Alicia Vikander ‘Scared’ Michael Fassbender in ‘Light Between Oceans’: She Was ‘Fierce and Hungry’

Actors join director Derek Cianofrance at Venice press conference

Alicia Vikander, Michael Fassbender Talk ‘The
Photo by Maria Laura Antonelli/REX/Shutterstock

VENICE — Alicia Vikander and Michael Fassbender, one of the world’s most fashionable couples, hit the Lido Thursday and insisted on talking, of all things, about the subject of their press conference: Derek Cianfrance’s “The Light Between Oceans,” in which they star and which world premieres at the Venice Festival.

Shot in 2014 on Cape Campbell, a tiny, wind-buffeted peninsula in New Zealand, “The Light Between the Oceans” was the film where the actors met, fell in love and have remained a couple ever since.

Fassbender and Vikander were keen to talk about their onscreen characters in “The Light Between Oceans,” an adaptation of M.L. Stedman’s bestseller of the same title. In it, they play an upstanding but shell-shocked WWI vet-turned-lighthouse keeper and his young wife, who is desperate to have a child after two miscarriages and after losing her two brothers in WWI. She and her husband have both, in a sense, been traumatised by death, by WWI.

One bright day, a rowing boat washes up on the beach right outside the lighthouse with on board a dead man and a live two-month baby girl, which they decide to pass it off as their new-born daughter. That decision leaves huge hostages to fortune.

But Fassbender and Vikander were less keen to talk about their private life together, despite some good-humored prompting..

“I have a question for Mr. Fassbender because I would like him to look into my eyes,” a bubbly Italian journalist started off the press conferences questions to laughter. She continued: “I think this is the very first role in which you play a family man. Is this a rehearsal?”

“Everything is a rehearsal,” Fassbender answered, but didn’t answer the more private question.

That said, they were candid about the challenges and pleasures of the film. The one biggest challenge of playing Isabel, Vikander said, was that she wasn’t a mother, She realised that acting wasn-t playing characters that were not herself. But though Isabel’s yearning was so “profound” that she could understand it, though she felt under pressure when playing the role that “half the audience” would think she was playing emotions she hadn’t experienced.

“I loved Tom, his moral compass, his strength. It’s a love story, but really a story about life. WWI was such a horrific war, though all wars are horrific.  So we-re started with a place where war and death is coming with us. Isabel’s character is so full of life, future.

“If there was one thing to take away from the film it is forgiveness,” he added.  Another, Fassbender said, about the question of parenting in a film where it is such a large issue, is: ”What you can offer the child, as opposed to what the child can offer you.”

“I knew I had to come in and work with these guys and give it my very best. But I was up for the game, but I was very nervous. I got people that picked me up when I fell and who pushed me. One of the first things Derek told me when I got into the room was: ‘I expect my actors to fail and I expect them to surprise me,’” Vikander recalled.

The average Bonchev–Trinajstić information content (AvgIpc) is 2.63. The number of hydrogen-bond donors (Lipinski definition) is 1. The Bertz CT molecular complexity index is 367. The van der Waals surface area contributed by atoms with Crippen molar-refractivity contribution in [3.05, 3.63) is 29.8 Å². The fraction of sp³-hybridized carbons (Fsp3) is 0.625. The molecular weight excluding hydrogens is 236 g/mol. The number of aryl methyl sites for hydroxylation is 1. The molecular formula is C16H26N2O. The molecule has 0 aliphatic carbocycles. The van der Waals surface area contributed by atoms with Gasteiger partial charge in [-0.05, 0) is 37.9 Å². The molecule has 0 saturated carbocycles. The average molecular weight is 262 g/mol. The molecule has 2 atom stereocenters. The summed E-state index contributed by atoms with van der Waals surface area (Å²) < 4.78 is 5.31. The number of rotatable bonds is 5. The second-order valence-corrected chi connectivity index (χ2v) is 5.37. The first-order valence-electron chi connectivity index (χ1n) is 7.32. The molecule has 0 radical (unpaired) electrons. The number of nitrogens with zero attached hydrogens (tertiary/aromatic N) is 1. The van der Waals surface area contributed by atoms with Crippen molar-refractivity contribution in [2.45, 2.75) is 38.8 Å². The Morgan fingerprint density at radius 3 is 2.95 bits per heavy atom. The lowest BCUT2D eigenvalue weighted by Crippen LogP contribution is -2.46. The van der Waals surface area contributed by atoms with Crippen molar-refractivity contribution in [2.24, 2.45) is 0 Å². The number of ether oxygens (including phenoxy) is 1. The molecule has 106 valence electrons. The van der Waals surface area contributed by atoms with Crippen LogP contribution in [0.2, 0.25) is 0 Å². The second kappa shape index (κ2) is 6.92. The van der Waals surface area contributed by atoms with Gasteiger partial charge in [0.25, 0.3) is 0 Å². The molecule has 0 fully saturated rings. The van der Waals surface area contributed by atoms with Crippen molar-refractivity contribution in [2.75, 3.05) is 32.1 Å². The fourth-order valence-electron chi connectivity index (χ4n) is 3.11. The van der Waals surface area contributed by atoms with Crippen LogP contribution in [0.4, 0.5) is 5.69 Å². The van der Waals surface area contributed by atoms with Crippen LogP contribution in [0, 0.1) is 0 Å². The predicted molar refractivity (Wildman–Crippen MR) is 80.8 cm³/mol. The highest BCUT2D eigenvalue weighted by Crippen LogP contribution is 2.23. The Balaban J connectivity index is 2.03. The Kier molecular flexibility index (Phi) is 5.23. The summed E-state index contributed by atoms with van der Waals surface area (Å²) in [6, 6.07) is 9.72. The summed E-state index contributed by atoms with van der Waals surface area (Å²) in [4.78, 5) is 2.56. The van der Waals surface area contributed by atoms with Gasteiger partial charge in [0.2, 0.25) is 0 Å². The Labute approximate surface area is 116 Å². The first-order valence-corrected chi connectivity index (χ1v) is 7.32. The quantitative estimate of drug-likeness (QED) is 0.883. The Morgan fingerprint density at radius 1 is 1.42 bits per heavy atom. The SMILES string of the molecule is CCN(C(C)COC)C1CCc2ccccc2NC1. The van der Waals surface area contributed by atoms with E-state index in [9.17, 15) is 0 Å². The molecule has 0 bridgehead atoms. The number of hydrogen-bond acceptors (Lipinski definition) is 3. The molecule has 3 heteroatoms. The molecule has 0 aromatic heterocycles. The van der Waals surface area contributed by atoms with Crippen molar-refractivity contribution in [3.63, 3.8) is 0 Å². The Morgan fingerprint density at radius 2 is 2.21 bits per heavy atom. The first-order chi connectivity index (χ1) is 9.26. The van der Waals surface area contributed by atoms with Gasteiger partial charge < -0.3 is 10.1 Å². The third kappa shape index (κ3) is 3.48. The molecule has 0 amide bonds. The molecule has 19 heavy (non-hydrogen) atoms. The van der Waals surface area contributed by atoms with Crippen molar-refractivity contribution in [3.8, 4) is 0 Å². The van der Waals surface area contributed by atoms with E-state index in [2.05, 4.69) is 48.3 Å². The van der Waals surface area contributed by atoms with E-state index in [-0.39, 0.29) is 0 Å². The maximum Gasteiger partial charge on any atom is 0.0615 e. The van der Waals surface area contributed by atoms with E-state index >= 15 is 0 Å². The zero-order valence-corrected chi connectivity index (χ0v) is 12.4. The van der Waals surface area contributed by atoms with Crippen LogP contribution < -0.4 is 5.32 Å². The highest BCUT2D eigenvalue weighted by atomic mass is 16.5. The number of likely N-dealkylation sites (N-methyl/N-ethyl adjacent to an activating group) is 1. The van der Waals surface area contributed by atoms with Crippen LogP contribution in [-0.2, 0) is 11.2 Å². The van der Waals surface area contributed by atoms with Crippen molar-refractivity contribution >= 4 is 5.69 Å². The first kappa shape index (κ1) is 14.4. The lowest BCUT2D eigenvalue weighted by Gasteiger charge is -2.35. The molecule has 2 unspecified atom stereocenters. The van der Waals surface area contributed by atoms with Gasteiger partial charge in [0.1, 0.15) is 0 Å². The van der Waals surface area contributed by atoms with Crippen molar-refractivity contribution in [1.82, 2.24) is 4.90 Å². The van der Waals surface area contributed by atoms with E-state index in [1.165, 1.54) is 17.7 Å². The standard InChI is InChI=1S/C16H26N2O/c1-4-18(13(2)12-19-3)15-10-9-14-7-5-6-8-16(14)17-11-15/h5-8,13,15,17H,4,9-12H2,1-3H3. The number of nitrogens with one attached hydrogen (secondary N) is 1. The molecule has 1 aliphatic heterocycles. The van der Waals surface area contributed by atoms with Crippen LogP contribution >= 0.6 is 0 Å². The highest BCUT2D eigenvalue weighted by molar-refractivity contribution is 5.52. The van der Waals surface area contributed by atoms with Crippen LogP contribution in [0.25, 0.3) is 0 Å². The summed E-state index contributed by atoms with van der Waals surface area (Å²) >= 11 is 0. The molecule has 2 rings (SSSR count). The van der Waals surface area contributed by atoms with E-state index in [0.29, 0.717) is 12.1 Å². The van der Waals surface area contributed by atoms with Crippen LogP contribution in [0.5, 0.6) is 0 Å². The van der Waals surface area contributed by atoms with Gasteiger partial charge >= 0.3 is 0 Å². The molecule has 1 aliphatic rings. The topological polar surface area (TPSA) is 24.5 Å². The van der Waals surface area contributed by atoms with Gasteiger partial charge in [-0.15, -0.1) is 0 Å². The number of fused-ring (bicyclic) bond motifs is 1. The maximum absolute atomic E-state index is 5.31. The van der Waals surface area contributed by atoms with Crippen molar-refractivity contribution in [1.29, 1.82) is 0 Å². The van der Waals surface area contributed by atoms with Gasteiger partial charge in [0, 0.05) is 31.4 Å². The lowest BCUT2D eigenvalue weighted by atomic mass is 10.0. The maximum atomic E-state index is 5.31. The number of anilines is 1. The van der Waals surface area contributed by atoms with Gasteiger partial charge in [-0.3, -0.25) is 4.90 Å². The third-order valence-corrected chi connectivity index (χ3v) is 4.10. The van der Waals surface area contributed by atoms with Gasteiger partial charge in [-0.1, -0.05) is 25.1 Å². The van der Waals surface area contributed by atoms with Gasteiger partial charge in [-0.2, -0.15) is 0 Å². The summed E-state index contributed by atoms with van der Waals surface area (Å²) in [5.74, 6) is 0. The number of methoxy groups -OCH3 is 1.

She continued: “Michael’s support in those scenes were a big part of me daring to go all the way, which was needed for the role of Isabel.”

Fassbender admitted of Vikander, who had yet to win her Best Supporting Actress Academy Award when she played Isabel, that “I was kind of scared when Alicia came. She was so fierce and hungry. It was something that it’s always a great thing to see in an actor who is coming on, getting an opportunity who hasn’t been well known yet.”

He went on: “I remember that from when I was starting, that hunger when really fresh actors come on the scene makes more established actors up their game.” he said. “I really felt like I had to get my shit together and just be there and be as present as she was and Derek is somebody who demands more and more and more.”

Cianfrance called “The Light Between Oceans” a “battle between truth and love.”

In Cianfrance’s third feature after he broke out with “Blue Valentine, then followed up with “The Place Beyond the Pines,”  the ocean stands as a multiple metaphor, for forces beyond the star-crossed lovers control, a primal force and larger immensity, the director argued.

“This is a primal landscape where human nature and mother nature are one. There was a passage in the book that really devastated me, where Tom, the lighthouse keeper was holding his daughter’s hand and looking out into the ocean and seeing rocks that had been beaten by the ocean for hundreds of thousands of years,” Cianofrance said.

“Nothing that came before, in the eternity of time, or would come after, was more important to him than his daughter at that moment. Such moments may be insignificant over the course of time, but when you are living them they are momentous. I wanted to try and create that juxtaposition of scale.”

“I’ve taken it as my mission to tell human, family stories,” Cianfrance said at the press conference.

He had already talked eloquently to Variety about how he set out with “The Light Between Oceans,” a “addict of documentaries,” to become a documentarian of fiction. Cianfrance shot 209 hours of footage for the film, searching as he shot for a revelatory moment of truth.

He commented: “I have a real problem with fakery. When I work with my actors even the greatest actors in the world like Fassbender, Rachel Weiss, and Vikander, I’m looking for the acting to stop and life to begin.